When cancer cells develop in the lungs and spread to other regions, it is called metastatic lung cancer. A study has shown that metastatic lung cancer occurs when the cancer cells separate themselves from the tumour and travel through the lymphatic system or the blood to reach other organs of the body.
However, the term metastatic lung cancer can also be used to describe the spread of cancer cells from other parts of the body to the lungs. Such cancer mainly includes breast, colorectal cancer, uterine leiomyosarcoma, squamous cell carcinomas etc.
The mechanism of spread is described as the detachment of cancer cells from the primary site to invade capillaries or the lymphatic system. Then the cancer cells reach a new location and invade, establishing a new microenvironment that can supply nourishment and blood for their survival.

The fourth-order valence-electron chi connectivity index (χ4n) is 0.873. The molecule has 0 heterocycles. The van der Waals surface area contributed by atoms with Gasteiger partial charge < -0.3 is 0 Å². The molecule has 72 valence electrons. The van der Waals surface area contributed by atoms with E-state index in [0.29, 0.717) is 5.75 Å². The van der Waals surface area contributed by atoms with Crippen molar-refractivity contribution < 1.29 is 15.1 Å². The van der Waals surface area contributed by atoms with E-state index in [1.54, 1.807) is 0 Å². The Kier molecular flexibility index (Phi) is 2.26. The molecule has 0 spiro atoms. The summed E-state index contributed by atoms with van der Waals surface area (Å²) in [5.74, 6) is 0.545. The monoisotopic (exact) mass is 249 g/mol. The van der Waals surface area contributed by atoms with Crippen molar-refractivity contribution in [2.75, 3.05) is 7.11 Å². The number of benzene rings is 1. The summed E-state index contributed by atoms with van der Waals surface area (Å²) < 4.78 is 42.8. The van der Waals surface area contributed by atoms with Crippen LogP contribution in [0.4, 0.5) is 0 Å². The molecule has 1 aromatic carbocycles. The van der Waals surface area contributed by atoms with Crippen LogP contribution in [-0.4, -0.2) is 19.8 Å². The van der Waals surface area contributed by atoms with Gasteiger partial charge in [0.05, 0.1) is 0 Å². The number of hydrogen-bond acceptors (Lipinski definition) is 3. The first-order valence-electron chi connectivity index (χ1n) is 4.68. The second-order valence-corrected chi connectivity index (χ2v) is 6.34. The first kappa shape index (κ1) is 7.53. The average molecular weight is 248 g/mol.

The immune system recognizes and destroys foreign and toxic cells. However, this is not the case with cancer cells. The cancer cells damage DNA and multiply rapidly escaping the normal control mechanism. The damaged DNA also gets multiplied with the cells producing abnormal copies of toxic cells that grow profusely to invade the whole tissue. The toxic changes, also called mutations, can run in families. Environmental causes that are known to predispose lung cancer, such as nitric oxide, are also found to promote metastasis.
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